Zenith Carb In-Flight Adjustable Mixture?

Discussion in 'Volkswagen' started by thisadviceisworthles, Oct 29, 2019.

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  1. Oct 29, 2019 #1

    thisadviceisworthles

    thisadviceisworthles

    thisadviceisworthles

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    I've been reading about the Thatcher aircraft, and they run Zenith Carbs without mixture controls.

    Can mixture controls be added to a Zenith Carb or would that require a different carb?
     
  2. Oct 29, 2019 #2

    Pops

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  3. Oct 29, 2019 #3

    Marc W

    Marc W

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    I made my mixture control with these items from Ebay: https://www.ebay.com/itm/105-Degree...-Adapter-US-/192580835257?hash=item2cd6b657b9
    and https://www.ebay.com/itm/1-4-Hex-Drill-Bit-Flexible-Screwdriver-Extension-Socket-Holder-Adapter-30cm/392292611785?ssPageName=STRK:MEBIDX:IT&_trksid=p2057872.m2749.l46252

    I put a piece of 1/4" aluminum hex shaft on the mixture screw. I made an aluminum collar to attach the angle drive to the carb and the flex drive goes through the firewall. From that, I have a shaft back to where I can reach it to twist the drive. No pictures but I could take some next time I am at the airport. The cowl is off right now since I adjusted the valves today.

    It does work good. I do adjust it when we have wide temperature swings like we do this time of year.
     
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  4. Oct 30, 2019 #4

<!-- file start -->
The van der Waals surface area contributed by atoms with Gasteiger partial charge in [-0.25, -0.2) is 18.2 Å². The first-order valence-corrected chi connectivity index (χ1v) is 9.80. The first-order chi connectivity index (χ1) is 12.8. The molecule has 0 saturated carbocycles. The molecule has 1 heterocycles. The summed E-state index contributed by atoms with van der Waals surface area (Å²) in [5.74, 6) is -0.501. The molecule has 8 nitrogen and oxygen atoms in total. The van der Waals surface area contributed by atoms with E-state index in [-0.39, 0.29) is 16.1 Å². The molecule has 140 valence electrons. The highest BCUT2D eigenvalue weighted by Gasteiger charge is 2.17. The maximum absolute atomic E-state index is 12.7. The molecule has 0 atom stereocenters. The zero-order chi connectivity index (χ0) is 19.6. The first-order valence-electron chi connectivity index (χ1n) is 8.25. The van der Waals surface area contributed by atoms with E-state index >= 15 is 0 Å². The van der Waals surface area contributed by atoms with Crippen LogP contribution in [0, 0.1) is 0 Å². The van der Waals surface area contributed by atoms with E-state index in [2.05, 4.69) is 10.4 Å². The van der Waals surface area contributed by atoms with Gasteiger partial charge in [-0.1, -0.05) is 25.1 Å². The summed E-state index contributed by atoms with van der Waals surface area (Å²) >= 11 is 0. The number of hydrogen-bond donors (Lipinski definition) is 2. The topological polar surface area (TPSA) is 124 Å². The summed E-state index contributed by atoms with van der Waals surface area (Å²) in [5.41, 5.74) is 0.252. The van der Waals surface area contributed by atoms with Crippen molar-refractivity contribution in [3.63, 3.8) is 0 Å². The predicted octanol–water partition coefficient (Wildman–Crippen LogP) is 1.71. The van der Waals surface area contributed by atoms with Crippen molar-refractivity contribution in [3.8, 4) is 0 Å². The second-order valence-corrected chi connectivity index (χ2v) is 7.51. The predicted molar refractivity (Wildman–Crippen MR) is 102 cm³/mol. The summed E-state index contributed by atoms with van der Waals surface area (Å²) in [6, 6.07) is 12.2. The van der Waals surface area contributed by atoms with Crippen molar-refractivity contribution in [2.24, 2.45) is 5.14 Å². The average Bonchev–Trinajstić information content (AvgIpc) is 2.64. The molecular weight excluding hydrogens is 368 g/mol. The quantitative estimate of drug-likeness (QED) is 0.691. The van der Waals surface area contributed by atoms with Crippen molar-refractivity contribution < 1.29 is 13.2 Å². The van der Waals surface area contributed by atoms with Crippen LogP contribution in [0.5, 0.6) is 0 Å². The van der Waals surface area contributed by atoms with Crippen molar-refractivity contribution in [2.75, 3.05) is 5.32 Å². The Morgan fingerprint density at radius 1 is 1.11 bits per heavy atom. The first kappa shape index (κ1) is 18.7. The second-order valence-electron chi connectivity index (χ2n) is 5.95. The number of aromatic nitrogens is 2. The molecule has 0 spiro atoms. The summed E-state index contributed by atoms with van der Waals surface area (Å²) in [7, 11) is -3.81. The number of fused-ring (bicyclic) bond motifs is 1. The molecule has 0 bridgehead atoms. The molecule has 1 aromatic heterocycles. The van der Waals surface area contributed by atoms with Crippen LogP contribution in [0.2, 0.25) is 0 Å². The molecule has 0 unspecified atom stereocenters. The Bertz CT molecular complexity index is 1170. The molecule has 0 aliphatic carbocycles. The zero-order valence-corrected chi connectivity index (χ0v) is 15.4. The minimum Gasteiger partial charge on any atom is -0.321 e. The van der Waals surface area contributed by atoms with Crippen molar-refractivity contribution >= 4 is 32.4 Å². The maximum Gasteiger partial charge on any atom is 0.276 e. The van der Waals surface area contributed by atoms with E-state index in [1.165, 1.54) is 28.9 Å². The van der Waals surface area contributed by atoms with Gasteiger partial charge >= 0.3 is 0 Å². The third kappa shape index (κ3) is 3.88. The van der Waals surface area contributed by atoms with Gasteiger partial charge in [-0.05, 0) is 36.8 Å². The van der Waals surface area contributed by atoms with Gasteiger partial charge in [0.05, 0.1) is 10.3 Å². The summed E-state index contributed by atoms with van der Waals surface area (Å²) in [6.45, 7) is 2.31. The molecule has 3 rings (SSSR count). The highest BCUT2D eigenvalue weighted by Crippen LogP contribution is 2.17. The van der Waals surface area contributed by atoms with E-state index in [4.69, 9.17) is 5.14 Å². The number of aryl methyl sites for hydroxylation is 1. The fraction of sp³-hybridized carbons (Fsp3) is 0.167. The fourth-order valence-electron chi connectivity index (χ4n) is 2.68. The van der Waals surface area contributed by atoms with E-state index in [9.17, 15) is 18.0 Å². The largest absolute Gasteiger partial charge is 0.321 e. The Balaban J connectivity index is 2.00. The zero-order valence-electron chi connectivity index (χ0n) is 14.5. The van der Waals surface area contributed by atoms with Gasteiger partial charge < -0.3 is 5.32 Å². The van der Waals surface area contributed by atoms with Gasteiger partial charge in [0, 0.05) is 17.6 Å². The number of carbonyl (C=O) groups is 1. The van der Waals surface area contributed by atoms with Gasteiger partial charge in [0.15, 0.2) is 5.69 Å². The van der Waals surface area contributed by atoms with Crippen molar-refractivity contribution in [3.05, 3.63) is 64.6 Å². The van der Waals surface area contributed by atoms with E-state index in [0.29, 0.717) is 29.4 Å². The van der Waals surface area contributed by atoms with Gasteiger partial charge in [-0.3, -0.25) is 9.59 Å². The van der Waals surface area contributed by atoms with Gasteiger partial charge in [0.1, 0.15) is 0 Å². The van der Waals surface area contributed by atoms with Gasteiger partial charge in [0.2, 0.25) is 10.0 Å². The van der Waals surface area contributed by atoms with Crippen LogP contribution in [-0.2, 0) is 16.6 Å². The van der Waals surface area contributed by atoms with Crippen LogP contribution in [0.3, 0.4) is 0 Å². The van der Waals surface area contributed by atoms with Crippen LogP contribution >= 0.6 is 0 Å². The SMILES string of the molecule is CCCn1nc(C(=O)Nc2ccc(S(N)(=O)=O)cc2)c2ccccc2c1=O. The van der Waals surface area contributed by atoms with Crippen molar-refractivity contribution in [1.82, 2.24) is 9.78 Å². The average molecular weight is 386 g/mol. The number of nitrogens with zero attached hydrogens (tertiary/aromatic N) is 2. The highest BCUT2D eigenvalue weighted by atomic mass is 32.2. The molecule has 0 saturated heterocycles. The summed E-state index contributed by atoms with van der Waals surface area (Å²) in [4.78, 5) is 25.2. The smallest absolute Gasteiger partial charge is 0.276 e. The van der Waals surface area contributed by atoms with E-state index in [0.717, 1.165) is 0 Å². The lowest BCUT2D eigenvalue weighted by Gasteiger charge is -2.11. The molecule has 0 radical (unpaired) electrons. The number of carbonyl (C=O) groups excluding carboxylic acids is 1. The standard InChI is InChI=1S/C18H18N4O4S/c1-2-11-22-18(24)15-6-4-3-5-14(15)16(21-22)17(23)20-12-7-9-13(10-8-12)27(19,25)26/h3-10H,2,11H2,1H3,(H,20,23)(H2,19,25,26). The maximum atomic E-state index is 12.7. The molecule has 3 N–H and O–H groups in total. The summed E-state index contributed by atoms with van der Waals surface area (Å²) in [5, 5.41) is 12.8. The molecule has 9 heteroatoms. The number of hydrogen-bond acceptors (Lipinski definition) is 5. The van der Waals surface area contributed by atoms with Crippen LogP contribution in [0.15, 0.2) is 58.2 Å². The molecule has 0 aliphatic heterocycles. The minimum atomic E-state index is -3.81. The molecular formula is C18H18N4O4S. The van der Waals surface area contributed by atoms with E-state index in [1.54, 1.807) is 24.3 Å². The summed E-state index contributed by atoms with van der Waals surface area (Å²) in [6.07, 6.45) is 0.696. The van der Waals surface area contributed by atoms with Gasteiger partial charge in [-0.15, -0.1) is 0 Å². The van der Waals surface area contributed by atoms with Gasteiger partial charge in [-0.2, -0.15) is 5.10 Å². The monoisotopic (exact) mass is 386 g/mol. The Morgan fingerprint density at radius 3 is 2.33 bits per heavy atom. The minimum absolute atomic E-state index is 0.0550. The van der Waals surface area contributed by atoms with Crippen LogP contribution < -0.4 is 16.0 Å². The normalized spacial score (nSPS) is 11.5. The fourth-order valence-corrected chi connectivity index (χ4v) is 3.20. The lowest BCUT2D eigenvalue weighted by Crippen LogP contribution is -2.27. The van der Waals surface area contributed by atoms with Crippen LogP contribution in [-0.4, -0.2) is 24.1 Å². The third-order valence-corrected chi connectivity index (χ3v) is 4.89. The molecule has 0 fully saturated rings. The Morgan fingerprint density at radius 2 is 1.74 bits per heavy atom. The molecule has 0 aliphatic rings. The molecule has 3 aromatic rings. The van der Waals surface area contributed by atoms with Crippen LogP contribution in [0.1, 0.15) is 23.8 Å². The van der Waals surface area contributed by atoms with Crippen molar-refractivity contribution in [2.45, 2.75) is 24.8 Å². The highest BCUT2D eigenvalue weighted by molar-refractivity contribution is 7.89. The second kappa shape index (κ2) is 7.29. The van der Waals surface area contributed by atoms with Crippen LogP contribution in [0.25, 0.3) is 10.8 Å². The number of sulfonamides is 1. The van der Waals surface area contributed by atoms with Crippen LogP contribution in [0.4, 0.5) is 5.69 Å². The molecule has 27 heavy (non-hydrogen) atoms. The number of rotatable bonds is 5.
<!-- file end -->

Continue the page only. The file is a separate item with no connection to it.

Pops

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    Looks like that would work very good. Thanks.
     
  5. Oct 30, 2019 #5

    lakeracer69

    lakeracer69

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    Good Idea Marc. Would love to see some pictures when you get the chance. Do you use it as an idle cut off as well to shut the engine down, or just mixture adjustment?
     
  6. Oct 30, 2019 #6

    Dana

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    I had a cockpit adjustable mixture on my Zenith. I think it was the kit Mosler used to sell, with two universal joints. It didn't make much difference; you can't use it as a shutoff, it won't close it down that far, it's just a fine adjustment. Like Pops I mainly just adjusted it in the spring and fall.

    Most people don't fly VW planes high enough to need to mess with the mixture in flight.
     
  7. Oct 30, 2019 #7

    Turd Ferguson

    Turd Ferguson

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    I had a Cessna 120 for several yrs. It had a Stromberg carb with a back suction mixture that was safetied to full rich, as most of them are.

    Before I owned that plane I didn't think you could do much with a plane that didn't have a mixture control. I was wrong. I flew that plane at 9,500 ft on 600 mi cross country flights with no issues. Not having a mixture control is not a handicap. As Pop's says, if it's not there is is 100% reliable.
     
  8. Oct 30, 2019 #8

    Pops

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    The Zeith carb on a VW is a better carb than a Stromberg carb on a small Cont. Just needs an idle shut off.
     
  9. Nov 2, 2019 #9

    Marc W

    Marc W

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    I took some pictures of my mixture control today. The needle is leaking so the carb needs to come off anyway so it worked out to get pictures of the parts. Anyway, first pic is my cockpit control. The shaft is 1/2" aluminum tube and the handle is a bit crude but it works!